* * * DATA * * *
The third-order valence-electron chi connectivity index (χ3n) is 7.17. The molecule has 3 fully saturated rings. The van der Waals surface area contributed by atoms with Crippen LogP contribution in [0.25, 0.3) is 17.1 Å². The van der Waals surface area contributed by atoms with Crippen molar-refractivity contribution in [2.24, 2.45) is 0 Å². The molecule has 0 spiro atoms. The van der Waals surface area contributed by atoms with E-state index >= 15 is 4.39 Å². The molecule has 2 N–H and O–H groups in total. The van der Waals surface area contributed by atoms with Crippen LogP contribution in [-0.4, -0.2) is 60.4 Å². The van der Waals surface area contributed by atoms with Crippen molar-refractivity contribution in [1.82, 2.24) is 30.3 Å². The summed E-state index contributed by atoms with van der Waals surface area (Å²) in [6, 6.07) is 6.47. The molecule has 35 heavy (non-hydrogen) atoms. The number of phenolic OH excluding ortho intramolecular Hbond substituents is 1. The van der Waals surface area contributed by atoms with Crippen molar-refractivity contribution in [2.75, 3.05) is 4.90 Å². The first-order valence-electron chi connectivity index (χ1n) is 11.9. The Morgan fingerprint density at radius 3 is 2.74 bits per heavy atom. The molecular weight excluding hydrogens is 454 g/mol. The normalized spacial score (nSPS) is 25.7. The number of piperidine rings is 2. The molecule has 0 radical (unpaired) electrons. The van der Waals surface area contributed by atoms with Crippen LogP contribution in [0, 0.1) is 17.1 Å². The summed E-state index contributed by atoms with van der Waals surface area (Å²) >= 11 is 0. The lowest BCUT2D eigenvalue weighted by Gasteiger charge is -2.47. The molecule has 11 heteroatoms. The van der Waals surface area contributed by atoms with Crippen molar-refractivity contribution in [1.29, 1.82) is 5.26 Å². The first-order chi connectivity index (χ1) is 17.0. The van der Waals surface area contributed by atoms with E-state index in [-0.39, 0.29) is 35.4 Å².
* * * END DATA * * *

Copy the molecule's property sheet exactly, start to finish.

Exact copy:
The third-order valence-electron chi connectivity index (χ3n) is 7.17. The molecule has 3 fully saturated rings. The van der Waals surface area contributed by atoms with Crippen LogP contribution in [0.25, 0.3) is 17.1 Å². The van der Waals surface area contributed by atoms with Crippen molar-refractivity contribution in [2.24, 2.45) is 0 Å². The molecule has 0 spiro atoms. The van der Waals surface area contributed by atoms with E-state index >= 15 is 4.39 Å². The molecule has 2 N–H and O–H groups in total. The van der Waals surface area contributed by atoms with Crippen LogP contribution in [-0.4, -0.2) is 60.4 Å². The van der Waals surface area contributed by atoms with Crippen molar-refractivity contribution in [1.82, 2.24) is 30.3 Å². The summed E-state index contributed by atoms with van der Waals surface area (Å²) in [6, 6.07) is 6.47. The molecule has 35 heavy (non-hydrogen) atoms. The number of phenolic OH excluding ortho intramolecular Hbond substituents is 1. The van der Waals surface area contributed by atoms with Crippen molar-refractivity contribution in [2.75, 3.05) is 4.90 Å². The first-order valence-electron chi connectivity index (χ1n) is 11.9. The Morgan fingerprint density at radius 3 is 2.74 bits per heavy atom. The molecular weight excluding hydrogens is 454 g/mol. The normalized spacial score (nSPS) is 25.7. The number of piperidine rings is 2. The molecule has 0 radical (unpaired) electrons. The van der Waals surface area contributed by atoms with Crippen LogP contribution in [0, 0.1) is 17.1 Å². The summed E-state index contributed by atoms with van der Waals surface area (Å²) >= 11 is 0. The lowest BCUT2D eigenvalue weighted by Gasteiger charge is -2.47. The molecule has 11 heteroatoms. The van der Waals surface area contributed by atoms with Crippen molar-refractivity contribution in [1.29, 1.82) is 5.26 Å². The first-order chi connectivity index (χ1) is 17.0. The van der Waals surface area contributed by atoms with E-state index in [-0.39, 0.29) is 35.4 Å².